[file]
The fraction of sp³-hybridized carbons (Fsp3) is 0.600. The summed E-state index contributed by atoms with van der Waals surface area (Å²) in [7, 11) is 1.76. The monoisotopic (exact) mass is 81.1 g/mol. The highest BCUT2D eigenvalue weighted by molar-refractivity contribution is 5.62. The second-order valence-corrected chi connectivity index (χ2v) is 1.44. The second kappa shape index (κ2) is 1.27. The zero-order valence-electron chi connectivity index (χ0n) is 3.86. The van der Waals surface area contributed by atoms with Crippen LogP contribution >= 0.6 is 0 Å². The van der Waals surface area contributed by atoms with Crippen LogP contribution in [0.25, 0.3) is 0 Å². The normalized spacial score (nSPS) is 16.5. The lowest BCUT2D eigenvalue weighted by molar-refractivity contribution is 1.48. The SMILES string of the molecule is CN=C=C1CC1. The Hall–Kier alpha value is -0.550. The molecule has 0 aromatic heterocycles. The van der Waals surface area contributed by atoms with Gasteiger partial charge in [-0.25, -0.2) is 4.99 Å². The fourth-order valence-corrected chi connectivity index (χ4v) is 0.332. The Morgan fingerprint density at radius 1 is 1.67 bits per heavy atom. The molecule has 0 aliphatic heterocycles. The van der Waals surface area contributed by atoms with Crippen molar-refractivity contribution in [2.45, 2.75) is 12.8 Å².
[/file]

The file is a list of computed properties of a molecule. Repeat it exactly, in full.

The fraction of sp³-hybridized carbons (Fsp3) is 0.600. The summed E-state index contributed by atoms with van der Waals surface area (Å²) in [7, 11) is 1.76. The monoisotopic (exact) mass is 81.1 g/mol. The highest BCUT2D eigenvalue weighted by molar-refractivity contribution is 5.62. The second-order valence-corrected chi connectivity index (χ2v) is 1.44. The second kappa shape index (κ2) is 1.27. The zero-order valence-electron chi connectivity index (χ0n) is 3.86. The van der Waals surface area contributed by atoms with Crippen LogP contribution >= 0.6 is 0 Å². The van der Waals surface area contributed by atoms with Crippen LogP contribution in [0.25, 0.3) is 0 Å². The normalized spacial score (nSPS) is 16.5. The lowest BCUT2D eigenvalue weighted by molar-refractivity contribution is 1.48. The SMILES string of the molecule is CN=C=C1CC1. The Hall–Kier alpha value is -0.550. The molecule has 0 aromatic heterocycles. The van der Waals surface area contributed by atoms with Gasteiger partial charge in [-0.25, -0.2) is 4.99 Å². The fourth-order valence-corrected chi connectivity index (χ4v) is 0.332. The Morgan fingerprint density at radius 1 is 1.67 bits per heavy atom. The molecule has 0 aliphatic heterocycles. The van der Waals surface area contributed by atoms with Crippen molar-refractivity contribution in [2.45, 2.75) is 12.8 Å².